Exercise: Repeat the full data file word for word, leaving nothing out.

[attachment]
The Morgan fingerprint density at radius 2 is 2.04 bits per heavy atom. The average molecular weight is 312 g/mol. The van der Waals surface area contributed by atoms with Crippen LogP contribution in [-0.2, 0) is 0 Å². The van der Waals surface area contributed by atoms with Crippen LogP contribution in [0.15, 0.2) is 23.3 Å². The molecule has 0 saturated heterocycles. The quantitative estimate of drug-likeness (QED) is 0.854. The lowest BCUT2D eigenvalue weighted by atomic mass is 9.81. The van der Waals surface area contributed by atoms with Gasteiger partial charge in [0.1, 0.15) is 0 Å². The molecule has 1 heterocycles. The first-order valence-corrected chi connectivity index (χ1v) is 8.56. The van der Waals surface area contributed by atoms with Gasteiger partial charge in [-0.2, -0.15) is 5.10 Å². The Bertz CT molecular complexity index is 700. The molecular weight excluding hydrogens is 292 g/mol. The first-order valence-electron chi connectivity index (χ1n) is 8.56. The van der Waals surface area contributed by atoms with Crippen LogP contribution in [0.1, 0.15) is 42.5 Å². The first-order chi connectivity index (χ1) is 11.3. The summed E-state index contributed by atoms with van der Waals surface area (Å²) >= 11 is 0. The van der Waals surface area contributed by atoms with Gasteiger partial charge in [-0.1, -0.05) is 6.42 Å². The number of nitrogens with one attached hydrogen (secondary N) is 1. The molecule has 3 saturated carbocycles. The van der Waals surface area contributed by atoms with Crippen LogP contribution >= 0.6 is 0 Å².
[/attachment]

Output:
The Morgan fingerprint density at radius 2 is 2.04 bits per heavy atom. The average molecular weight is 312 g/mol. The van der Waals surface area contributed by atoms with Crippen LogP contribution in [-0.2, 0) is 0 Å². The van der Waals surface area contributed by atoms with Crippen LogP contribution in [0.15, 0.2) is 23.3 Å². The molecule has 0 saturated heterocycles. The quantitative estimate of drug-likeness (QED) is 0.854. The lowest BCUT2D eigenvalue weighted by atomic mass is 9.81. The van der Waals surface area contributed by atoms with Gasteiger partial charge in [0.1, 0.15) is 0 Å². The molecule has 1 heterocycles. The first-order valence-corrected chi connectivity index (χ1v) is 8.56. The van der Waals surface area contributed by atoms with Gasteiger partial charge in [-0.2, -0.15) is 5.10 Å². The Bertz CT molecular complexity index is 700. The molecular weight excluding hydrogens is 292 g/mol. The first-order valence-electron chi connectivity index (χ1n) is 8.56. The van der Waals surface area contributed by atoms with Crippen LogP contribution in [0.1, 0.15) is 42.5 Å². The first-order chi connectivity index (χ1) is 11.3. The summed E-state index contributed by atoms with van der Waals surface area (Å²) >= 11 is 0. The van der Waals surface area contributed by atoms with Gasteiger partial charge in [-0.1, -0.05) is 6.42 Å². The number of nitrogens with one attached hydrogen (secondary N) is 1. The molecule has 3 saturated carbocycles. The van der Waals surface area contributed by atoms with Crippen LogP contribution >= 0.6 is 0 Å².